The facility is part of the regional Lamu Port-South Sudan-Ethiopia Transport corridor project that seeks to provide road, rail, and pipeline links between the seaport and Kenya’s northern neighbors of South Sudan and Ethiopia. The government will roll out lower charges for use of the facility for a temporary period in order to encourage more shippers to use the port.

Moses Ikiara, the managing director of Kenya Investment Authority, said that they will build a special economic zone next to Lamu Port to manufacture goods for both local and international markets. Ikiara noted that the port facility is an ideal location to attract investments because of its proximity and convenience to the international markets.

Dr. Kilonzo Mutule, who was a lead consultant in the project’s formative years, developed a concept paper on the LAPPSET project in 2008 and set some parameters for its economic viability. In his concept, Dr. Kilonzo’s paper identified six components of the project.

In order to become a transportation and commercial hub for the region, the concept noted, Kenya would have to, at a minimum, develop: (a) a commercial port of international standards capable of handling high volumes of containers and other goods traffic; (b) a free trade zone along with the port to foster the growth of trade and commercial activity to make the area into a commercial hub; (c) a new beach resort city having facilities of international standards for native and international tourists; (d) an airport capable of being an air hub for the region; (e) a railway network to enable movement of goods from at the port and the free trade zone to other parts of Kenya and the countries of the region; and (f) a road highway network to support the capacity of the railway network and provide for greater movement of goods into more areas.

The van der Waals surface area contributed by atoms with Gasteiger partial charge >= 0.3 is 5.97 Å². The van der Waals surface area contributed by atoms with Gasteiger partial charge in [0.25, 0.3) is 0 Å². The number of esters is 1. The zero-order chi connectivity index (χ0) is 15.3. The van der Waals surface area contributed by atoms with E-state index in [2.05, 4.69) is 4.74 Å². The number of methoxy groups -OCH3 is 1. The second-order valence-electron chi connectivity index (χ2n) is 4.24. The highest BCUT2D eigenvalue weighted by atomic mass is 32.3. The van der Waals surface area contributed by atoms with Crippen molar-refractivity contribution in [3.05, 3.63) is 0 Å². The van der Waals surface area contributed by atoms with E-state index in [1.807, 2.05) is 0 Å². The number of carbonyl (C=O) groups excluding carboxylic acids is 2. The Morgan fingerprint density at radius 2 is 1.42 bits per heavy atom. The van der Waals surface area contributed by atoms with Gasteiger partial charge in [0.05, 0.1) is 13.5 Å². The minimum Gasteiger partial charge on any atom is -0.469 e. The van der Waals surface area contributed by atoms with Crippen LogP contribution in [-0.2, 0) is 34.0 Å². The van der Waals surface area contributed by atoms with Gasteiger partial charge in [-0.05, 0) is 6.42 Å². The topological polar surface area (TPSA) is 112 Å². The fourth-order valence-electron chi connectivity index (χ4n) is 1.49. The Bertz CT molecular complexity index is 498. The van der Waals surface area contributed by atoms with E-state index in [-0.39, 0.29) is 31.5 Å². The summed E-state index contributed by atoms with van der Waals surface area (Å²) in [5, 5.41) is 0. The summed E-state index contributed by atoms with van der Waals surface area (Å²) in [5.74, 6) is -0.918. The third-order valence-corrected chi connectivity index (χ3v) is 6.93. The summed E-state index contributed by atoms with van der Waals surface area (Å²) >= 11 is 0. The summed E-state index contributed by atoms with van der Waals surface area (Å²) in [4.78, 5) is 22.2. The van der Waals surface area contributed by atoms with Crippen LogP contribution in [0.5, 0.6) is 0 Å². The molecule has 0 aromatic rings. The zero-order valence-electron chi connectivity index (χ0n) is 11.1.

Lamu port depth has the potential to attract transshipment cargo for Tanzania, Mombasa, Somalia, Indian Ocean Islands of Comoros, Madagascar, Mauritius, Mayotte, Reunion(France) and Seychelles, and South Africa according to Silvester Kututa, Express Shipping and Logistics (ESL) founder, and the only local ship agency in the country that recently won East Africa Maritime Awards of the best Shipping Agency.

Completion of the roads and other infrastructure projects to connect Lamu Port to South Sudan and Ethiopia is just a matter of time since both Mombasa and Lamu are serving underdeveloped countries that will import huge materials, he added.

“The future is dazzling if they extended the corridor beyond South Sudan and Ethiopia. It should also move to reach West Africa’s Douala–Lagos–Cotonou–Abidjan Corridor and run through Cameroon, Nigeria, Benin, Togo, Ghana, and Côte d’Ivoire, creating synergies for a mega-market for the port,” Kututa said.

Kenya hopes to ride on the Africa Continental Free Trade Area (AfCFTA) agreement launched early this year to secure business for the Lamu Port and its open harbour can help the country reduce the cost of freight because of its capacity to handle bigger vessels, Kututa added.